Tuesday, April 27, 2010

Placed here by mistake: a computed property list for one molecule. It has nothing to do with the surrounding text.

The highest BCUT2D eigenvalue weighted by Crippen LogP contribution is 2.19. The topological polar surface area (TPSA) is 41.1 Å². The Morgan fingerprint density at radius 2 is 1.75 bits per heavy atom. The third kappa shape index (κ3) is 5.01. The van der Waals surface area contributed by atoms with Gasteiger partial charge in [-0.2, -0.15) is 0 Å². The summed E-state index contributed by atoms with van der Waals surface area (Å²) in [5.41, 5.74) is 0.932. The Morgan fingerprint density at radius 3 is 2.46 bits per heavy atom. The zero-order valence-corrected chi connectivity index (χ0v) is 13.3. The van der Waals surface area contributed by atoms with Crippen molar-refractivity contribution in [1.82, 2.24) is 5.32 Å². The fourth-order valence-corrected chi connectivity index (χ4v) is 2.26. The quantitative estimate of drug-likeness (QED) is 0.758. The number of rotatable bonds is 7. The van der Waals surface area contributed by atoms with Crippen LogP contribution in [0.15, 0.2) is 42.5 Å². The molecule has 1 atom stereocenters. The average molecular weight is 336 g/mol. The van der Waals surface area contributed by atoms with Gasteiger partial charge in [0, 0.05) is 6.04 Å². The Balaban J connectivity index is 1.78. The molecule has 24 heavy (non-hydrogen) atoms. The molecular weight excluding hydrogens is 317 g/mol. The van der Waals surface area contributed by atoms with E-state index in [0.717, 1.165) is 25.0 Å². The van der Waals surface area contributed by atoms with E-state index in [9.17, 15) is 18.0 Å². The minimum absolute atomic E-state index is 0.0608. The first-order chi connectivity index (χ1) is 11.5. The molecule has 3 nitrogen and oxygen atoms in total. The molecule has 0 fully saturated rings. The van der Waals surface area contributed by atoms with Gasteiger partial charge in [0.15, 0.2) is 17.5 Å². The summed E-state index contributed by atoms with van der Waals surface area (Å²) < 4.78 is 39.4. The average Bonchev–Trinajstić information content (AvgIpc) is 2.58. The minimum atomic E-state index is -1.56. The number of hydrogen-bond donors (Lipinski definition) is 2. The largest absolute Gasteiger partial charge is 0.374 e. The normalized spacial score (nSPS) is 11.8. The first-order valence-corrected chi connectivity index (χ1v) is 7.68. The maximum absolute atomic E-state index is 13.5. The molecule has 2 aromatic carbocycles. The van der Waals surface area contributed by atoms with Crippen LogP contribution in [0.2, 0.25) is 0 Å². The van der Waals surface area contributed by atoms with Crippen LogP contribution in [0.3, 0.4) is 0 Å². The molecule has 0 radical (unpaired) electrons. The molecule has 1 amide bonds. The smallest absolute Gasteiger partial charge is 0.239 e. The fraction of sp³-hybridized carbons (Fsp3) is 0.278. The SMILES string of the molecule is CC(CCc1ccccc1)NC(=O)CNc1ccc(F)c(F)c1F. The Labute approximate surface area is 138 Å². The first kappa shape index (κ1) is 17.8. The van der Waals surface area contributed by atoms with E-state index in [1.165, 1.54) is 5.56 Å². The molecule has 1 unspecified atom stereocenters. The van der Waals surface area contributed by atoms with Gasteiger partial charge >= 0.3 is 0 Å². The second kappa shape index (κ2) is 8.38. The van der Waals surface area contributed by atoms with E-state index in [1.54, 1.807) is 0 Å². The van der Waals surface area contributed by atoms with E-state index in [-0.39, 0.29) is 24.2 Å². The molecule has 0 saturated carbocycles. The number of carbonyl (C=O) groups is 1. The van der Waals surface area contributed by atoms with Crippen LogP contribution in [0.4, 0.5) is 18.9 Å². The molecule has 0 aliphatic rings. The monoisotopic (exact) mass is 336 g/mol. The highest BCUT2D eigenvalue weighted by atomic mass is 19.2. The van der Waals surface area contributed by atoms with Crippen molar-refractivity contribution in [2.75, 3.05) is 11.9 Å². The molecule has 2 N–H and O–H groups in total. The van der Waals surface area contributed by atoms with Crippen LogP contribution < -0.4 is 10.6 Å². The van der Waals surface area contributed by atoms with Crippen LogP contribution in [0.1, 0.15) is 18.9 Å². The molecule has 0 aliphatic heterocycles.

WASHINGTON (Dow Jones)--The UP.SO. Commodity Futures Trading Commission voted Tuesday to impose additional regulations on only seven of 24 electronic energy contracts listed by Intercontinental Exchange (ICE), Natural Gas Exchange and Chicago Climate Exchange, saying most of them didn't merit additional scrutiny.The series of 5-0 votes came at a meeting Tuesday where the CFTC took a vote on 24 electronically traded energy contracts to decide if any of them play areole in setting market prices and should be more heavily regulated. The agency still has to make a decision on other pending contracts under consideration,many of which are electricity contracts also listed by ICE.The seven contracts identified by the CFTC for greater oversight were all basis contracts listed by Intercontinental Exchange, which prices natural gas at various locations throughout the UP.at various. and Canada. ICE has opposed any additional regulations on the contracts, saying they do not meet the criteria laid out in the CFTC's rulebook to qualify for the enhanced oversight.Among the 17 contracts that didn't make the cut for enhanced regulation are the carbon spot contract listed by the Chicago Climate Exchange. The decisionnot to regulate the contract was significant because the agency has been angling to get a slice of the carbon derivatives market that would be created if Congress ultimately passes sweeping new cap and trade legislation for carbon emissions. Staff recommended against regulating the carbon spot contract,however, because it's not widely used as a price reference at this point.The 24 contracts that were considered for additional regulations by the Cutco Tuesday aren't traded on traditional futures exchanges and historically havebeen subject to less regulation. These lightly regulated energy markets grew out of the Commodity Futures Modernization Act of 2000 and were pushed by lobbyists for the now defunct Enron Corp. as a way to circumvent using the more heavily regulated traditional future markets.But as energy prices headed for record highs in 2008, critics feared that speculative traders could circumvent trading caps in the futures market by migrating to lesser-regulated electronic energy markets. This ability to bypass traditional futures markets by trading in markets with less oversight became known as the "Enron loophole," and Congress passed a bill in 2008 to give theft some enhanced authority over these markets.Under that new authority, the CFTC can opt to impose futures-style regulation, such as reporting requirements and trading limits, on contracts listed in these markets. In order to do so, however, the CFTC must first find that the contracts in question play a role in setting market prices by examining four criteria, including price linkage and material liquidity.The regime laid out for regulating these contracts, however, could be undone if Congress passes the financial overhaul bill that will soon be considered in the UP.SO. Senate.That bill would impose much more sweeping regulations over these lighter regulated markets, known as exempt commercial markets, and give the CFTCgreater flexibility in overseeing them.-By Sarah N. Lynch, Dow Jones Newswires; 202-862-6634;Sarah.lynch@dowjones.comClick here to go to Dow Jones News Plus, a web front page of today's most important business and market news, analysis and commentary:http://www.djnewsplus.com/nae/al?rnd=umBGNUjSzS22PCpF%2FWAlPw%3D%3D. You canuse this link on the day this article is published and the following day.(END) Dow Jones Newswires04-27-10 1122ETCopyright (c) 2010 Dow Jones & Company, Inc.11:22 042710 \

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